A cold purposeful espionage thriller, Tomas Alfredson’s John le Carré adaptation was an outright departure from Hardy’s previous role in Inception. Featuring an equally-talented company of actors, Tinker Tailor Soldier Spy is far more subdued and infinitely more subtle than a Nolan’s film. While Ricki Tarr is a small background character, the part gave Hardy a chance to work alongside his idol, Gary Oldman. Although Tarr may have been a minor role in the film, Hardy’s emotional performance made it a memorable one. Unable to flex his muscle, or become a violent personification of vengeance, Tarr is forced to hide in the shadows and hope Oldman’s George Smiley can rescue the girl he loves. Subdued pain and a tremendous sense of helplessness fill Tarr, setting him apart from the detached spies that surround him, and identifying the role as one of Hardy’s absolute best.
Tommy Riordan/Conlon’s forlorn brutality makes him one of Tom Hardy’s most memorable characters. As the ex-Marine son of a boxer, he takes notice of an international MMA tournament, and recruits his estranged, alcoholic, father to train him. Unbeknownst to Tommy, his equally estranged brother, Brenden (Joel Edgerton), has also been training for the tournament, where the two men will eventually have a violent confrontation. Palpable agony filling every scene of Gavin O’Connor’s Warrior, the devastating effects of war are plainly evident on Riordan, who fights like a man without a future, and one trying desperately to forget his past. Never a showoff, never proud in his victories, his only goal is to make amends with a fallen comrade’s wife by winning, and giving, the large purse.
Exceptional direction enhances a truly bizarre performance from Tom Hardy as the real-life criminal legend, Charles Bronson. Told somewhat autobiographically via a psychedelic stage show, and partly through intense recreations of life events and prison encounters, Bronson required Hardy to use every ounce of his considerable talent. An undefinable character, Charles Bronson is part insanity, part artist, part sociologically violent madman; he balks at the prospect of being pinned down into a singular explanation. Bronson’s unpredictability is what makes him such a brilliant character, and something Hardy works to capture brilliantly. He never seeks to understand the motivations of the role, only to project the instability outward onto the unassuming audience. Bearing his very soul to the camera, Hardy’s Bronson is one of the most memorable characters of the last decade.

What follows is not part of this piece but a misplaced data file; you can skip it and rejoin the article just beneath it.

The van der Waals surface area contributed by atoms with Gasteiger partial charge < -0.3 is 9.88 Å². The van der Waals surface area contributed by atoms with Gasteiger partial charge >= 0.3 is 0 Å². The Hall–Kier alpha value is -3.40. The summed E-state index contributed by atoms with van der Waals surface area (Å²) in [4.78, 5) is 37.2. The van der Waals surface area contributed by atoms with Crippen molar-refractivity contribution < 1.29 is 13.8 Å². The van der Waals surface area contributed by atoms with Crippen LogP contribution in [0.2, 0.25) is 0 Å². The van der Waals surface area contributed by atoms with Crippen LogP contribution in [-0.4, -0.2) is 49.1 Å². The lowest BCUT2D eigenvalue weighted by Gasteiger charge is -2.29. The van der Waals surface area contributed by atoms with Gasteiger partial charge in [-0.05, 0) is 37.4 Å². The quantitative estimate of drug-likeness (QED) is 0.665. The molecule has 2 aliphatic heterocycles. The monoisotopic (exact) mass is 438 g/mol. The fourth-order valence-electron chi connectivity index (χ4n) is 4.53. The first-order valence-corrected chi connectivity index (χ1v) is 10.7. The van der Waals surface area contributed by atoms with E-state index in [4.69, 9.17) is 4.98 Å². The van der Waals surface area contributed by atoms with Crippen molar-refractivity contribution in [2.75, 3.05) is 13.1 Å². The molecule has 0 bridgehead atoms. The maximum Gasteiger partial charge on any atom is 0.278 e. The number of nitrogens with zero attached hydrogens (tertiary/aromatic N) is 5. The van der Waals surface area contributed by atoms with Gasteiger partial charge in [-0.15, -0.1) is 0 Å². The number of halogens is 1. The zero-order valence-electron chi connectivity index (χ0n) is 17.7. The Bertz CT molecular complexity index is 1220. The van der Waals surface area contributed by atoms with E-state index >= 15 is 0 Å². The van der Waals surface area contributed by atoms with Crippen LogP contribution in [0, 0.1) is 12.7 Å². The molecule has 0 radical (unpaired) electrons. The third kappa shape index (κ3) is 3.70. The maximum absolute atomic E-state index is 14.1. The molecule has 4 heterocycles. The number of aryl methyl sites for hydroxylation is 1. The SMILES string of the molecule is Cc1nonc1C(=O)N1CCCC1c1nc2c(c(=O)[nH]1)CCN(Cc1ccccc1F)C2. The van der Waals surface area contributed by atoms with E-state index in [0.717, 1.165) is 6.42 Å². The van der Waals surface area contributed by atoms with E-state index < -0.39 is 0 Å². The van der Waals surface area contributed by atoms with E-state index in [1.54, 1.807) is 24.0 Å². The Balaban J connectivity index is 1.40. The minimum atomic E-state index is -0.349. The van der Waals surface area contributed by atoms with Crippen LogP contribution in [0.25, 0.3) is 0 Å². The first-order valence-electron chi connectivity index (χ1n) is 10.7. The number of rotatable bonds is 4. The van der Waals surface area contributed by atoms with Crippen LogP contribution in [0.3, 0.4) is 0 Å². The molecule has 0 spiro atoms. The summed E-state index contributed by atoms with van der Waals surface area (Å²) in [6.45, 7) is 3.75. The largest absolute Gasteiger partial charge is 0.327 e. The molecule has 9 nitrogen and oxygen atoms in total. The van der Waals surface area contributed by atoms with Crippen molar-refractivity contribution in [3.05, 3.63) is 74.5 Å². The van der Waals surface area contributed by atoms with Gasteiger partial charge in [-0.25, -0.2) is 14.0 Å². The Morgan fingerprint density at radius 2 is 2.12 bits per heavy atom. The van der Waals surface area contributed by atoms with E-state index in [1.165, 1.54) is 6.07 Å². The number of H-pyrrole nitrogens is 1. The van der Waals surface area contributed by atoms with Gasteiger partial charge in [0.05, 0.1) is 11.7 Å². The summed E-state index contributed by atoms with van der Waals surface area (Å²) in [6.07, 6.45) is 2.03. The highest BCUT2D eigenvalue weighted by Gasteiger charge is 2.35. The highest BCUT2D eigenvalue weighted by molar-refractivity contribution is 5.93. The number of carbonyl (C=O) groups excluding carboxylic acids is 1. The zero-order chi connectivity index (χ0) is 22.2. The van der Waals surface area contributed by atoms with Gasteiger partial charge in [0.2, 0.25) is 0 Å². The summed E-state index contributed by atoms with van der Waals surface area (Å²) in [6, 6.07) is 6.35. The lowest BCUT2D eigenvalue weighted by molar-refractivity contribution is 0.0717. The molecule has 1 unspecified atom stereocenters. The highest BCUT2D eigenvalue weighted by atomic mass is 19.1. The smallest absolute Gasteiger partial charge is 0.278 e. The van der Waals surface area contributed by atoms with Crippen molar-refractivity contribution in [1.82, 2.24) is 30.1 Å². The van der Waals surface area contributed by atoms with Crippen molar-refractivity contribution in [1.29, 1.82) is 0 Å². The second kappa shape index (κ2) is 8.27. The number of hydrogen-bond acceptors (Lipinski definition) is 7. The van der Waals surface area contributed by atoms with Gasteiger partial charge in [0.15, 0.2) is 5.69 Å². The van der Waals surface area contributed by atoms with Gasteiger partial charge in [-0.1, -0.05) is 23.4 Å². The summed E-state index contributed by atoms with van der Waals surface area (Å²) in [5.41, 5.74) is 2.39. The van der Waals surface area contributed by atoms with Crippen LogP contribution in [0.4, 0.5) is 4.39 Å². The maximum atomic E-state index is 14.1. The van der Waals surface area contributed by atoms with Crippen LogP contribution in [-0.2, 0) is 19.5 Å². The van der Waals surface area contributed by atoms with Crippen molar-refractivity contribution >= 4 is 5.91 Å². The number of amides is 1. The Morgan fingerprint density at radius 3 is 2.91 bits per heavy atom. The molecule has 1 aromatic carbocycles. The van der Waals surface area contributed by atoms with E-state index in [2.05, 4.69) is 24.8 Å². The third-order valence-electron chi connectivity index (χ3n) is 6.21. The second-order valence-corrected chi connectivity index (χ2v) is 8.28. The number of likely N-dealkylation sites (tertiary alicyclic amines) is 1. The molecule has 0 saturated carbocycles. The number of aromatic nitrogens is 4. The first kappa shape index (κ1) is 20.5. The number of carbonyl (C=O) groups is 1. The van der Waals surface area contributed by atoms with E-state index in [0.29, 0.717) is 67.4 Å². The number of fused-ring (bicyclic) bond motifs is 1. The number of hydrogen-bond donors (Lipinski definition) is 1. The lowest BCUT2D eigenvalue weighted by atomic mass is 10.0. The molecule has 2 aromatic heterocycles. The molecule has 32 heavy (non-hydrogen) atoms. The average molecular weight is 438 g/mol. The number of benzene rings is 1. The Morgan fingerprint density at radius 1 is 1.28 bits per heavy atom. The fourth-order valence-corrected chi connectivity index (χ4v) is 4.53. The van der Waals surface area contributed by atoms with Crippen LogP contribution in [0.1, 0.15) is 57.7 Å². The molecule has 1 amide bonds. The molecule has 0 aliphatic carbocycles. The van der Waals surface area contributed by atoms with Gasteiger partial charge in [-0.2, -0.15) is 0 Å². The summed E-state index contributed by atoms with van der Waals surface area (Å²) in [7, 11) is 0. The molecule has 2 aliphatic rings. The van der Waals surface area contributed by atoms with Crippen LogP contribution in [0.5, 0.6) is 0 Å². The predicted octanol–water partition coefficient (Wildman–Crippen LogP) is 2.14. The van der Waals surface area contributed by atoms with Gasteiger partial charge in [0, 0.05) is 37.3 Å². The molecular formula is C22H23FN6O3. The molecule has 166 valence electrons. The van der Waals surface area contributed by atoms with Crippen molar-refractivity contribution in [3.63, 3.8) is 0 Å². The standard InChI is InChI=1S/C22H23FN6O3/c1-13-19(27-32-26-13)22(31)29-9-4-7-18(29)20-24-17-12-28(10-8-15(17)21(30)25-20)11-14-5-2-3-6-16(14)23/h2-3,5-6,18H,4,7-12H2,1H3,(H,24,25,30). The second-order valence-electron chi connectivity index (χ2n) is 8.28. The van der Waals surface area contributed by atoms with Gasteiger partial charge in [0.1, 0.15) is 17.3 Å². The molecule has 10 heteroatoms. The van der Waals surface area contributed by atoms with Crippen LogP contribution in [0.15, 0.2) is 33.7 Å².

Locke opens with man getting into his car and driving; we never leave the man or the car. The pinnacle of an actor’s showcase, Steven Knight’s one-man drama shows just how pragmatic Tom Hardy can be. Through an escalating series of phone calls, Ivan Locke redefines what it means to “be a man.” Seeming as though it was being viewed in real time, the 85-minute Locke, despite its lack of physical characters and sets, is compelling from beginning to end. Forced to face the harsh realities of the choices he has made against the injustices he suffered as a child, Hardy’s Locke chooses the path of righteousness over the way of least resistance. A beautiful film about a man doing what he knows to be right, Locke is the perfect vehicle (I get one pun per 1000 words) for Tom Hardy to test his ever-increasing talent.